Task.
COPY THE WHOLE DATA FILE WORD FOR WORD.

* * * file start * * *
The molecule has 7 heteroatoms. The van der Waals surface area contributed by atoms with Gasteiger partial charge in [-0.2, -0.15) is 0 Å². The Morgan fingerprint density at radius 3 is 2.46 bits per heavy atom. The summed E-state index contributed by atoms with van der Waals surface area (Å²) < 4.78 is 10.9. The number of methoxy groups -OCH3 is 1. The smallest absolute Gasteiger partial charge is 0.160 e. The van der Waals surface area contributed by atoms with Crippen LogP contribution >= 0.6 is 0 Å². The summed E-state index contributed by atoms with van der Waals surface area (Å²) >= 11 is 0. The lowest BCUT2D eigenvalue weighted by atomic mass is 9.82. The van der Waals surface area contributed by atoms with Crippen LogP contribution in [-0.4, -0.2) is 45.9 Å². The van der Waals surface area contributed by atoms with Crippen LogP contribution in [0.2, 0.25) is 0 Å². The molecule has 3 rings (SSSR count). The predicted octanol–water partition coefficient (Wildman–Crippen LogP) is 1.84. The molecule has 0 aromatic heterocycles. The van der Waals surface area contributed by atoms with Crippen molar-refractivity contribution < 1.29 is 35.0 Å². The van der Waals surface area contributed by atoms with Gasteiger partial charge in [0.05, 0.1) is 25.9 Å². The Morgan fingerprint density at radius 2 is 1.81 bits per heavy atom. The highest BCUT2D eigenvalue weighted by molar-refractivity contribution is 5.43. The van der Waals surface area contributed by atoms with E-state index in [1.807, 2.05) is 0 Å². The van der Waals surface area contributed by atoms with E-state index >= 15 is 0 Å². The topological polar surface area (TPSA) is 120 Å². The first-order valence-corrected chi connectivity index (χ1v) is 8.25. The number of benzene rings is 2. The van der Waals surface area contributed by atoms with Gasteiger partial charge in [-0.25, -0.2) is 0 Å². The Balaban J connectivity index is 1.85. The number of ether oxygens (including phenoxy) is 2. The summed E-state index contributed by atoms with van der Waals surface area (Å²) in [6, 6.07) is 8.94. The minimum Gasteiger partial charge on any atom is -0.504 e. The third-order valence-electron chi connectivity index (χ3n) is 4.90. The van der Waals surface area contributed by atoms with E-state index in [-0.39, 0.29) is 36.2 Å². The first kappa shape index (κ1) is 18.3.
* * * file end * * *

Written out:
The molecule has 7 heteroatoms. The van der Waals surface area contributed by atoms with Gasteiger partial charge in [-0.2, -0.15) is 0 Å². The Morgan fingerprint density at radius 3 is 2.46 bits per heavy atom. The summed E-state index contributed by atoms with van der Waals surface area (Å²) < 4.78 is 10.9. The number of methoxy groups -OCH3 is 1. The smallest absolute Gasteiger partial charge is 0.160 e. The van der Waals surface area contributed by atoms with Crippen LogP contribution >= 0.6 is 0 Å². The summed E-state index contributed by atoms with van der Waals surface area (Å²) >= 11 is 0. The lowest BCUT2D eigenvalue weighted by atomic mass is 9.82. The van der Waals surface area contributed by atoms with Crippen LogP contribution in [-0.4, -0.2) is 45.9 Å². The van der Waals surface area contributed by atoms with Crippen LogP contribution in [0.2, 0.25) is 0 Å². The molecule has 3 rings (SSSR count). The predicted octanol–water partition coefficient (Wildman–Crippen LogP) is 1.84. The molecule has 0 aromatic heterocycles. The van der Waals surface area contributed by atoms with Crippen molar-refractivity contribution < 1.29 is 35.0 Å². The van der Waals surface area contributed by atoms with Gasteiger partial charge in [0.05, 0.1) is 25.9 Å². The Morgan fingerprint density at radius 2 is 1.81 bits per heavy atom. The highest BCUT2D eigenvalue weighted by molar-refractivity contribution is 5.43. The van der Waals surface area contributed by atoms with E-state index in [1.807, 2.05) is 0 Å². The van der Waals surface area contributed by atoms with E-state index >= 15 is 0 Å². The topological polar surface area (TPSA) is 120 Å². The first-order valence-corrected chi connectivity index (χ1v) is 8.25. The number of benzene rings is 2. The van der Waals surface area contributed by atoms with Gasteiger partial charge in [-0.25, -0.2) is 0 Å². The Balaban J connectivity index is 1.85. The number of ether oxygens (including phenoxy) is 2. The summed E-state index contributed by atoms with van der Waals surface area (Å²) in [6, 6.07) is 8.94. The minimum Gasteiger partial charge on any atom is -0.504 e. The third-order valence-electron chi connectivity index (χ3n) is 4.90. The van der Waals surface area contributed by atoms with E-state index in [-0.39, 0.29) is 36.2 Å². The first kappa shape index (κ1) is 18.3.